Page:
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srcrist

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Everything posted by srcrist

  1. srcrist

    Google Corruption

    Your file data is probably largely still intact. What it appears that people lost was their NTFS data itself--which is why so much is missing. The data is still on the disk, but the file system data required to access it was corrupted by google's outage. It isn't a problem with an easy fix, unfortunately. You'll have to try data recovery software to see if it can restore the files.
  2. srcrist

    Data corrupted..?

    The volume is repaired and healthy though? It's normal for chkdsk to discard data to repair corruption if it has to. The next step would then be data recovery software to try and recover the lost files. Look into Recuva. It's a free tool that can do exactly that. It will take the time to search the data on the disk, recreate the files, and place them into the now healthy file system.
  3. srcrist

    Google Corruption

    Chkdsk can take many hours to repair if there are problems with the system. Are you sure that it's hanging? You'll really need to let it do it's thing, if it can.
  4. If everything is still working at all, I don't think you're losing data. I couldn't tell you what's going on, as I've never seen that. But if was *actually* dropping all of the data from the cache spontaneously, it would be catastrophic for the drive. So whatever is going on isn't that. So that's good. I'd say just keep an eye on it for a bit and see if it keeps happening. How long has this been going on?
  5. To be clear: the drive is still functioning when this happens, correct? You're not having any trouble accessing the data?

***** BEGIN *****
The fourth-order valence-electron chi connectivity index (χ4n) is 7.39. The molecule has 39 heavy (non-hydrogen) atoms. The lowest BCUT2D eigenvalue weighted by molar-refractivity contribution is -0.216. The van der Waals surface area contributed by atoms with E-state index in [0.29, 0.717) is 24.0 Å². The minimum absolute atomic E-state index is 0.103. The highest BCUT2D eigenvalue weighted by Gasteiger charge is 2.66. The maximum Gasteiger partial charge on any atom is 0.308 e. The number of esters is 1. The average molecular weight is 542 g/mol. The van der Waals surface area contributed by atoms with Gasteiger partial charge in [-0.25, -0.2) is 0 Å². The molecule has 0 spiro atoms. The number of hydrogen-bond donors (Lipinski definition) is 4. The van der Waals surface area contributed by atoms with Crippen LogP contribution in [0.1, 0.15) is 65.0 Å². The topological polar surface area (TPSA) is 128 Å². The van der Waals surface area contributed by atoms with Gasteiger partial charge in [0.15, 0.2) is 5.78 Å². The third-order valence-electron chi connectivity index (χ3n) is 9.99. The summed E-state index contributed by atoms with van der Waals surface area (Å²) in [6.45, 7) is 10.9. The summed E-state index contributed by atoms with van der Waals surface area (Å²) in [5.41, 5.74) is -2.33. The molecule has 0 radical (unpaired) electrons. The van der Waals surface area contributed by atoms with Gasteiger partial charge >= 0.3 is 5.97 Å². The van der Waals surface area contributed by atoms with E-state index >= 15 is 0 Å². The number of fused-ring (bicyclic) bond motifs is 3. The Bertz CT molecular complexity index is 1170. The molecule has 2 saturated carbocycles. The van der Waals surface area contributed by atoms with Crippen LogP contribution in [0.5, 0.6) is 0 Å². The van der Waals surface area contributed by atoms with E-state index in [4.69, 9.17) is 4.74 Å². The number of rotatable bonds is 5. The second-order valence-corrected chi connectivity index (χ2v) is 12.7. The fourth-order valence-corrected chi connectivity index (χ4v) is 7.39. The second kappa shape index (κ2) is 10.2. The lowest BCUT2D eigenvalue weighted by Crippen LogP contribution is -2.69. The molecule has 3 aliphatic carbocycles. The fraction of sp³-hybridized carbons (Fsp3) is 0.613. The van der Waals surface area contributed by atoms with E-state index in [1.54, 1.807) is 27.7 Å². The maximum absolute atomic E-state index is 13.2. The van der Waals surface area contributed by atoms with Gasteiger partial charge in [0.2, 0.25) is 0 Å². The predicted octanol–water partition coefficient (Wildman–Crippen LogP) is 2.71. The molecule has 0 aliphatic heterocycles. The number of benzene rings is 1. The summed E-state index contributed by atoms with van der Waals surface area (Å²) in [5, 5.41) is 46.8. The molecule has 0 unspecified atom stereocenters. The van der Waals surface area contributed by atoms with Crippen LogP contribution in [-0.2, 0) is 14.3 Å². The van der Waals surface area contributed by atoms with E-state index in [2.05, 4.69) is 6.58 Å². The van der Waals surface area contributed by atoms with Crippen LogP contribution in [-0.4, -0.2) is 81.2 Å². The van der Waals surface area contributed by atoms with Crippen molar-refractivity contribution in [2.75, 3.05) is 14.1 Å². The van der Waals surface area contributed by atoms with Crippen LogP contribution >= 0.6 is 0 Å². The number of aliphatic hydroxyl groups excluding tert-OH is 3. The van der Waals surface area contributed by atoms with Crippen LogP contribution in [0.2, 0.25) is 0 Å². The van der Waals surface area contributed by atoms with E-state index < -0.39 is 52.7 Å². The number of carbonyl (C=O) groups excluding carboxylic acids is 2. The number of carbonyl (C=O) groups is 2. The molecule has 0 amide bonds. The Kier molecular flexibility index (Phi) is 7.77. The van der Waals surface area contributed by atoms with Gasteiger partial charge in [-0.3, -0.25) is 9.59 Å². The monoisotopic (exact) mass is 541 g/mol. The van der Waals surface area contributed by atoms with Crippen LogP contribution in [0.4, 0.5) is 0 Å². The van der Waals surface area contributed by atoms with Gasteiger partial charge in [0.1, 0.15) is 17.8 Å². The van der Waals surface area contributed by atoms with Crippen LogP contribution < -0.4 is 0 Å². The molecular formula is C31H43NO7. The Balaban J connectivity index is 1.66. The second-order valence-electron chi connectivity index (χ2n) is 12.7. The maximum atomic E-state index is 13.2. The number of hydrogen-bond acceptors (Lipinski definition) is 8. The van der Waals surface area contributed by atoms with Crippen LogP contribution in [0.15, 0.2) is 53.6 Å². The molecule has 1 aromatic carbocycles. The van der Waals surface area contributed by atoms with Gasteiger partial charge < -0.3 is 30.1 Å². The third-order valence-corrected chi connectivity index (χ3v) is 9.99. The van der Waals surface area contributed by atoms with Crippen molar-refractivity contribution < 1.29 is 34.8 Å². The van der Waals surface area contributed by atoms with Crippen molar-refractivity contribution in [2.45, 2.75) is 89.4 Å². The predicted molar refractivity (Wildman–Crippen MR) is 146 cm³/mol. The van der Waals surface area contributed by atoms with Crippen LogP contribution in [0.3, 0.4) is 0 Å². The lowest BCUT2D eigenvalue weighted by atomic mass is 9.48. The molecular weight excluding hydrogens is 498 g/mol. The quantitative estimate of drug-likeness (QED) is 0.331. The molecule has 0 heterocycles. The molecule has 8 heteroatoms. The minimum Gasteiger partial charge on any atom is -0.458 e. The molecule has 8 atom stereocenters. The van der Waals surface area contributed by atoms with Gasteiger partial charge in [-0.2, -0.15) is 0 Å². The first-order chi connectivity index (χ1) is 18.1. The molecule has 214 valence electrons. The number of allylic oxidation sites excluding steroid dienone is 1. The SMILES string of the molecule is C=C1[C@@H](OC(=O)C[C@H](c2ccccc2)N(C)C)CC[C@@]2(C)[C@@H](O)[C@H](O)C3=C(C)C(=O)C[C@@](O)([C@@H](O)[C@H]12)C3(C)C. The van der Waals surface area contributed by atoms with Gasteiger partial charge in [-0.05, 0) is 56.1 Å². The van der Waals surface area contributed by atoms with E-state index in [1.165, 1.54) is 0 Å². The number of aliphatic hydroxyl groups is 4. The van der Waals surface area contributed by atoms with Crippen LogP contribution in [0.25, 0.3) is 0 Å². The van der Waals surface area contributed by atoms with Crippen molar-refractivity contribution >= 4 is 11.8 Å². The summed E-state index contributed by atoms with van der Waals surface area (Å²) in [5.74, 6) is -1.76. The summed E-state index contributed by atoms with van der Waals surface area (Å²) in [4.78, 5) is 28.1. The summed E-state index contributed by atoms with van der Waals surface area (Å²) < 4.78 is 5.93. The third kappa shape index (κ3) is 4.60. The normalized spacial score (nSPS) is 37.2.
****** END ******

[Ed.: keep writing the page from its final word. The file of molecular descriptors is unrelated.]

6. The drive size doesn't really matter. What is important is the volume, or partition size. You want volumes no larger than 60TB, because windows cannot repair NTFS volumes larger than 60TB. A single large CloudDrive drive can be divided up into multiple volumes smaller than 60TB. I am not aware, however, of multiple drives or larger drives leading to system instability. I use a very large drive myself, and DrivePool, and have no such issue. So there may be something else going on with your server. Sure! DrivePool works great to expand the drive and add additional volumes.
  7. That's the gist of it, yes. What you want to do is a combination of the process I helped two other users with in other threads. You'll want to create a multi-volume CloudDrive pool as described in the second thread, and set up a nested pool for duplication as described in the first thread. You can find those threads here:
  8. What sort of cache are you using, and what are you doing with the drive when this happens? Based on your description I am sort of wondering if what you're seeing is the expandable cache growing to accommodate new written data, and then simply uploading that data to the cloud. That being said, the short answer is simply "no." That isn't normal behavior for the cache. It shouldn't even be possible based on how the CloudDrive system operates. If your cache simply disappeared, you should have severe drive corruption. So it's likely that something else is going on here if your drive is